Whenever You’re Ready: Brian Auger Celebrates 60 Years in Music (Part 2 of 3)
Continued from Part One…
Not long thereafter, Auger was leading an organ trio at a Manchester club called The Twisted Wheel. There he was approached by a “rather tall guy.” Long John Baldry, as he was known, was a household figure in British music, having been a guest on two Beatles TV programs. Baldry asked Auger to come around to his office and meet his manager; they wanted to put a new band together.
Auger was happy to help. “I can use my rhythm section – Micky Waller on drums and Ricky Brown on bass – and I can add a guitar player,” he said, suggesting Vic Briggs. Baldry insisted on having another singer in the group, a young Scotsman called Rod Stewart. “Rod was somebody who was just flitting around the scene at the time… very nicely dressed,” Auger recalls. And Auger suggested adding yet another singer, siren-voiced Julie Driscoll. “I’d done a couple sessions for her,” he says. He told Baldry and his managers, “There’s nothing like her out there at all.”
Auger had the whole presentation sorted out. “I’d go on, and I’d play a couple of tunes with just the rhythm section and the organ,” he says. “Then Julie could come on, and she could do her stuff, and I could sing backup. Then Rod could come on, and me and Julie could sing backup for him if we needed to. Then, John comes on as the star – doing Tamla/Motown and blues stuff – and we could all sing backup for him!” They would call the band Steampacket. The group was a hit everywhere it went, but would record less than an album’s worth of material during its short time together.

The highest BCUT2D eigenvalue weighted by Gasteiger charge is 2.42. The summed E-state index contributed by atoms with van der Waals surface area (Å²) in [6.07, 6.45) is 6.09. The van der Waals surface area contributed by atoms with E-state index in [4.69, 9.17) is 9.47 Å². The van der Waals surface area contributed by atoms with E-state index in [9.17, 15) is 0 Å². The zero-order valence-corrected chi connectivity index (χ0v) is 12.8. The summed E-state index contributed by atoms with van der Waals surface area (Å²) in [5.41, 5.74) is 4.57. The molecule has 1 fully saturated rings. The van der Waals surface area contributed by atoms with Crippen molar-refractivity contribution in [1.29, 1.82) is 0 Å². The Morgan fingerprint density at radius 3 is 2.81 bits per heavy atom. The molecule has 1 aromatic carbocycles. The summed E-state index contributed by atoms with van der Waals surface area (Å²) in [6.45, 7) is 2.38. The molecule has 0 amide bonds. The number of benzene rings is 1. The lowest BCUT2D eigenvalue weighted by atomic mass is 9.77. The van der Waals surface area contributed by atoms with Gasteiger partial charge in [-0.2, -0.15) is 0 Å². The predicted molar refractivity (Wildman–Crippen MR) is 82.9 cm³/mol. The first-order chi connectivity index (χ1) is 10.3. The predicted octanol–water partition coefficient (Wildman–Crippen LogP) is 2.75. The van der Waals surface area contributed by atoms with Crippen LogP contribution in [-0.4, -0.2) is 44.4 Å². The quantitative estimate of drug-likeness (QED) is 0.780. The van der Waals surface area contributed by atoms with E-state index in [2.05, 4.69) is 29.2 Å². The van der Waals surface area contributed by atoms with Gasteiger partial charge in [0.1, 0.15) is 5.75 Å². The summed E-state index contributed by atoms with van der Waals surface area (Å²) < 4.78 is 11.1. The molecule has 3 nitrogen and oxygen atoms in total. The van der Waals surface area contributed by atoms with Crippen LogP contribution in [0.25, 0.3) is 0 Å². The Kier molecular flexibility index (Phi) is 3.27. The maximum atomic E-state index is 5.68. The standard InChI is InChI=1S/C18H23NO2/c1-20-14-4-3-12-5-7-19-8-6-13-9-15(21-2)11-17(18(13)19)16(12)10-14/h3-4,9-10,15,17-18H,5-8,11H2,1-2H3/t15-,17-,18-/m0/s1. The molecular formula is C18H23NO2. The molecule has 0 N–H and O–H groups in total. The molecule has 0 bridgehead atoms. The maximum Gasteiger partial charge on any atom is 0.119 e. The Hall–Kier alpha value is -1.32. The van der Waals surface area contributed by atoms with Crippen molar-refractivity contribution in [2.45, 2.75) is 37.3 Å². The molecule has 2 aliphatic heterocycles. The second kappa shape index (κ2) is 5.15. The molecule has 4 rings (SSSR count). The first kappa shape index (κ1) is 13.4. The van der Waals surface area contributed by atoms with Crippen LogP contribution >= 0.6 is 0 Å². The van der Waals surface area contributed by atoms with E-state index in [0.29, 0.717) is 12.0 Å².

In early 1965 Auger received a phone call from Paul Samwell-Smith, bassist and producer of The Yardbirds. He was asked to play keyboards on a session for the group’s latest single. He showed up at the studio, looked around and asked, “Where’s the organ?”
Samwell-Smith explained that there wasn’t an organ, and that Auger would be playing an instrument that had been stored in a corner of the studio, under a tarpaulin. Auger pulled off the cover to find a double-tier harpsichord. “Are you guys crazy, or what?” he exclaimed. The producer insisted that he was serious. “Better give me five minutes then,” Auger recalls telling him. “Because I’ve never played a harpsichord before.”
The session was completed in about two hours. “I remember leaving the studio and walking down towards the Tube,” Auger says with a laugh. “I was thinking to myself, ‘These guys are nuts! Who’s going to buy a pop single with harpsichord on it?’” Lots of people, as it turned out: “For Your Love” was The Yardbirds’ first smash hit, top-tenning in the UK, Ireland, Canada and the United States.
After Steampacket split, Auger and Driscoll put together The Trinity. Between 1965 and 1969, the group released quite a few singles in the UK, France, Germany, Spain and Italy, along with several albums. The Trinity’s energetic jazz foundation and the mesmerizing vocals of Driscoll helped propel the group to the top of the charts. Among their biggest successes was a distinctive cover of Bob Dylan’s “This Wheel’s On Fire,” a #5 hit for The Trinity on the UK charts in 1968. (The new Auger Incorporated collection includes “Jeannine,” a previously-unreleased Trinity track with Driscoll.)